Blue Tide softball: No question, improvement on tap

Chris Innis is entering his third season as the head softball coach at Harrison High School and there’s little doubt that he’s already forgotten about Year Two.

The Blue Tide posted a 2-16 record last year – so it’s safe to say that Innis has turned the page on last year and focused on the new campaign.

“The seniors we have were freshmen during my first year here,” Innis said. “I think it’s important to have some sort of consistency in Harrison. I am fortunate to work with guys like Jairo (Mendez in baseball) and Nick (Landy in volleyball), who have been around for a while and have been consistent leaders. Both of those guys are easy to work with. I think it’s important for this team to understand my philosophy and understand what is expected of them. This group of seniors didn’t win that much last year and want to go out as winners.”

Innis said that he took some time to learn from neighboring coaches.

“I picked (Belleville head coach) Chris Cantarella’s brain,” Innis said. “He was really so gracious to give me some drills to use. I’m hoping to build on that. He was very open and friendly.”

The Blue Tide spent much of last season struggling with their hitting. It’s something that has been a focus throughout offseason preparations.

“It’s something we’ve stressed,” Innis said.

The Blue Tide will have great strength up the middle with junior second baseman Haley O’Donnell and senior Kayla Lucas. Together, the long-time friends form one of the best double play combinations in the NJIC.

“Our infield is the strongest one we’ve had,” Innis said. “We’re strong up the middle. We’re hoping our strong infield will help us make a statement.”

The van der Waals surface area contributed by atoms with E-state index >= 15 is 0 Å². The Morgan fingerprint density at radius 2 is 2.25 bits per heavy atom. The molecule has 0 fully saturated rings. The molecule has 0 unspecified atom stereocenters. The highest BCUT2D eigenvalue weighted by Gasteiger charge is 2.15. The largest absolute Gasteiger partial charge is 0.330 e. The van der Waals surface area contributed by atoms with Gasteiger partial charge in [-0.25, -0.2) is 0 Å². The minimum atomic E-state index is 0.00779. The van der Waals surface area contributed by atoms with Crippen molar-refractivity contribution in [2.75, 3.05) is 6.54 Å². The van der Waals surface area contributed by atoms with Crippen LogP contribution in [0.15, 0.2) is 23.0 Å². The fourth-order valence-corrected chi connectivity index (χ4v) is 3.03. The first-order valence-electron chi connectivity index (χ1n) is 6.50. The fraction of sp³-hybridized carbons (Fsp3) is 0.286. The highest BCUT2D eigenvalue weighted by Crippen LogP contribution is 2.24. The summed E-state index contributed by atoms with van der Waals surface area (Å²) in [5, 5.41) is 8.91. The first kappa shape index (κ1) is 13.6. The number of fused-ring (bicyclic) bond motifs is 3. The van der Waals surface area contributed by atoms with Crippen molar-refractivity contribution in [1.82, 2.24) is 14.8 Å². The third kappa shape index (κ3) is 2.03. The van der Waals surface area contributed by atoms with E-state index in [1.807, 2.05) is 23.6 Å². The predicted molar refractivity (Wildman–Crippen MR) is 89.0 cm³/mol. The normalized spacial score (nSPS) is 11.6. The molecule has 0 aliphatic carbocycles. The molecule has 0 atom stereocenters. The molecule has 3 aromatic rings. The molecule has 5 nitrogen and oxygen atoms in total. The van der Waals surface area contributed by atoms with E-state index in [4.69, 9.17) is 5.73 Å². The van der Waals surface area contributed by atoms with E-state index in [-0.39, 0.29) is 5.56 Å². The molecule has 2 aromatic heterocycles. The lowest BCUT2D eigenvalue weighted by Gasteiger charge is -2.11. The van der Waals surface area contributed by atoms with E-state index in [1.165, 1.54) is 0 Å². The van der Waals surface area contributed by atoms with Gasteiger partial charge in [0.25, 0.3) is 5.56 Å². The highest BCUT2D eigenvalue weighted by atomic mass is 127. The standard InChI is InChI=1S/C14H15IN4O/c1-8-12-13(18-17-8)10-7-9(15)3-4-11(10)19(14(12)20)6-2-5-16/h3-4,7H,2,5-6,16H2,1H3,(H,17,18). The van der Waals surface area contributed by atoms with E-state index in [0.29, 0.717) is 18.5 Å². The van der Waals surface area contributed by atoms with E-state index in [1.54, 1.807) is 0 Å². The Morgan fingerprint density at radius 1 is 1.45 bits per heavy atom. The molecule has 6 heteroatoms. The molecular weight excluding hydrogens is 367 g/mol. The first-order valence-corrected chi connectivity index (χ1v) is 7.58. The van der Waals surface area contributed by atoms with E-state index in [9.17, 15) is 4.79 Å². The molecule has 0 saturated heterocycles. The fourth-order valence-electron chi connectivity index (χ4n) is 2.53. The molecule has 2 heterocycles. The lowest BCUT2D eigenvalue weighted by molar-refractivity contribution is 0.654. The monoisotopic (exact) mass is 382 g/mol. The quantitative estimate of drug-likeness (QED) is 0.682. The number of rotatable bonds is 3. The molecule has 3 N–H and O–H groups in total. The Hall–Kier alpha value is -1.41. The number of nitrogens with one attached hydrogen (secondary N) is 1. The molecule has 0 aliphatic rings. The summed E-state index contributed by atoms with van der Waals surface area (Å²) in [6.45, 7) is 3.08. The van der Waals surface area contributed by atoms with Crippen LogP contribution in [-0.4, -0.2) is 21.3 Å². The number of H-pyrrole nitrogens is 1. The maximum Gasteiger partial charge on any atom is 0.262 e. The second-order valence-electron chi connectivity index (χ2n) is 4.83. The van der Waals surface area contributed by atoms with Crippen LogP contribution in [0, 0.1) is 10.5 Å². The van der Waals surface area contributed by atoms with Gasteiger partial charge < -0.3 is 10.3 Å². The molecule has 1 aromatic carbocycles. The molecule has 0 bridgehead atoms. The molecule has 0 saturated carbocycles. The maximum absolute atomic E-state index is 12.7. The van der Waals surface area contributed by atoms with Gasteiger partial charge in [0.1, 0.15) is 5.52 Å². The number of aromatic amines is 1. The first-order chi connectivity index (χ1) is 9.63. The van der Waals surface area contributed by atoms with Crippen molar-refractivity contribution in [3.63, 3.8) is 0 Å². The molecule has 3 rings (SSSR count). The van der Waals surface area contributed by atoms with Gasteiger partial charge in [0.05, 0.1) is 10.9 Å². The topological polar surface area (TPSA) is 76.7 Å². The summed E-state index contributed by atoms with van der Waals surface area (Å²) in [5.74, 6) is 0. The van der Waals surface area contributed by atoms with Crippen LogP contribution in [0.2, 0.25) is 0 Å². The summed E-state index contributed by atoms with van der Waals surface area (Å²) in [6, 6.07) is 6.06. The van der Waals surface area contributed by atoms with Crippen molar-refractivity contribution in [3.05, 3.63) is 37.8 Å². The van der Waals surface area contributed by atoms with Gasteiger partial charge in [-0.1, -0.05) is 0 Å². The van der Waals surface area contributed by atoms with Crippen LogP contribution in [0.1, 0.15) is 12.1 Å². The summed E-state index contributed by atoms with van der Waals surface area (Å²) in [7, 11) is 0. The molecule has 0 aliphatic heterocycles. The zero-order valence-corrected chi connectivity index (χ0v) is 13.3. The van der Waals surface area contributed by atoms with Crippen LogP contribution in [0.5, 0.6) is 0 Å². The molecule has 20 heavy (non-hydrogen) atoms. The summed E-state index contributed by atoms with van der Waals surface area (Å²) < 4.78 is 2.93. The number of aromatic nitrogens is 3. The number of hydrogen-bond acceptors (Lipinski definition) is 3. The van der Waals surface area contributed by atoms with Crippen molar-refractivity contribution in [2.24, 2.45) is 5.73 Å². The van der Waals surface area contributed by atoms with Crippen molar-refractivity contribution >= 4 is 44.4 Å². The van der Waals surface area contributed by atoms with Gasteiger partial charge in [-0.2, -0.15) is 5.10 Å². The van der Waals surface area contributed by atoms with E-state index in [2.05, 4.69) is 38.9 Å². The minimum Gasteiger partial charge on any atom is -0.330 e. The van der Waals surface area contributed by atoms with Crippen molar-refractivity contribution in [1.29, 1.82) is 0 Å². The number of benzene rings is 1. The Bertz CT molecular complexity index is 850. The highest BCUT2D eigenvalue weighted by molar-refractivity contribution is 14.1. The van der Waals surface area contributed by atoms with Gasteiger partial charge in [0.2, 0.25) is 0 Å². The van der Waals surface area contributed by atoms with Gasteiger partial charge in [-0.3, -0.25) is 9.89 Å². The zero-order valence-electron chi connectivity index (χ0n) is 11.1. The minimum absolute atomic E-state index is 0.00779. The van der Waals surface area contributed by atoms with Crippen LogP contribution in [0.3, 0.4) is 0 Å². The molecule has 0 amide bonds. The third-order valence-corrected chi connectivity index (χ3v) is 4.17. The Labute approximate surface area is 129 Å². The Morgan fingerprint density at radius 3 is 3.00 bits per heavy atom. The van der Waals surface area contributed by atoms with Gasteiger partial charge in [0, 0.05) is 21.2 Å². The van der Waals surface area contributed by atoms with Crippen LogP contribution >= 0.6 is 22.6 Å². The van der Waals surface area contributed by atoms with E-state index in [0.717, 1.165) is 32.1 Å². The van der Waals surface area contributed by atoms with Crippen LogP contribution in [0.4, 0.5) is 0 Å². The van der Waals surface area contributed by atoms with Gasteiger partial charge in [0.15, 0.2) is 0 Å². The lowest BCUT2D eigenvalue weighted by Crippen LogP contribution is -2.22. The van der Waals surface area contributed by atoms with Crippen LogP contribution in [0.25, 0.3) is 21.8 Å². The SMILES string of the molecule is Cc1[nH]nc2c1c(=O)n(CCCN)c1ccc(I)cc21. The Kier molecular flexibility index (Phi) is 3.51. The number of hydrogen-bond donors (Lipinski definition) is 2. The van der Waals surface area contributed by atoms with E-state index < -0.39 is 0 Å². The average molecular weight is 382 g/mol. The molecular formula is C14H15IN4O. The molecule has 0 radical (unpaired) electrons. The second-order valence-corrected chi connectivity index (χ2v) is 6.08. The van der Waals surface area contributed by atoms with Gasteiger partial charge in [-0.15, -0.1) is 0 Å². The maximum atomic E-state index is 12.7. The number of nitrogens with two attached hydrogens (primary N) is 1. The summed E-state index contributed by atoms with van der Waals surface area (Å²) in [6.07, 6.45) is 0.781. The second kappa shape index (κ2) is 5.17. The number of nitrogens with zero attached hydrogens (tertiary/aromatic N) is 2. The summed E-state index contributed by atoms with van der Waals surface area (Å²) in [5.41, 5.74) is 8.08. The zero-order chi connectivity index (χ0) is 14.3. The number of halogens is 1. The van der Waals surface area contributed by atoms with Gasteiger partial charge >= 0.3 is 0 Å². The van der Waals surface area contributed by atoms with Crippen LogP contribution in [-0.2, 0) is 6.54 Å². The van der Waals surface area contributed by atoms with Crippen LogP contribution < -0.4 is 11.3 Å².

O’Donnell, the younger sister of 2016-2017 Observer Male Athlete of the Year Mike O’Donnell, proved to be an excellent second sacker last season.

“We’re expecting big things from her this year,” Innis said. “I think she has a little more pop in her bat.”

Lucas, the daughter of former Harrison standout athlete, Rutgers and New York Jets quarterback Ray Lucas, has enjoyed an excellent athletic career at Harrison.

“She’s been the starting shortstop for four years,” Innis said. “She just took over the infield and offered her leadership. She talks to everyone on every pitch. She moves well at short. She plays smoothly. And the ball just jumps off her bat. She’s starting to drive the ball into gaps. She takes the best approach at the plate.”

The Blue Tide will also have Brianna Guinn returning at third base. Guinn started last season as the catcher, but Innis moved her to third halfway through the season last year.

“She’s basically a true outfielder, but we’ve moved her around,” Innis said. “She did a great job for us last year at third base. She swings a consistent bat.”

Sophomore Emily Leiras will fit in somewhere.

“She came up to the varsity in the middle of the season,” Innis said of Leiras. “She has some pop in her bat. She likes to extend her arms a lot and hit the ball hard. We have to find her a spot somewhere. Her athletic ability gives her an advantage.”

The Blue Tide’s pitching staff will consist of senior Angela Arca, a right-hander who was basically a junior varsity hurler last year, and sophomore Jocelyn Oquendo. Innis realizes that the Blue Tide will need more than one pitcher this season, if and when play resumes due to the coronavirus outbreak, especially since a shortened season will mean in more games over a shorter period of time.

“We absolutely need more than one pitcher,” Innis said. “The two have been working with each other to work on their pitching.”

The catcher is promising freshman Janiyah Gutierrez.

“She’s very athletic,” Innis said. “She has a tremendous arm. She moves around well behind the plate. She moves well to get in front and block the ball.”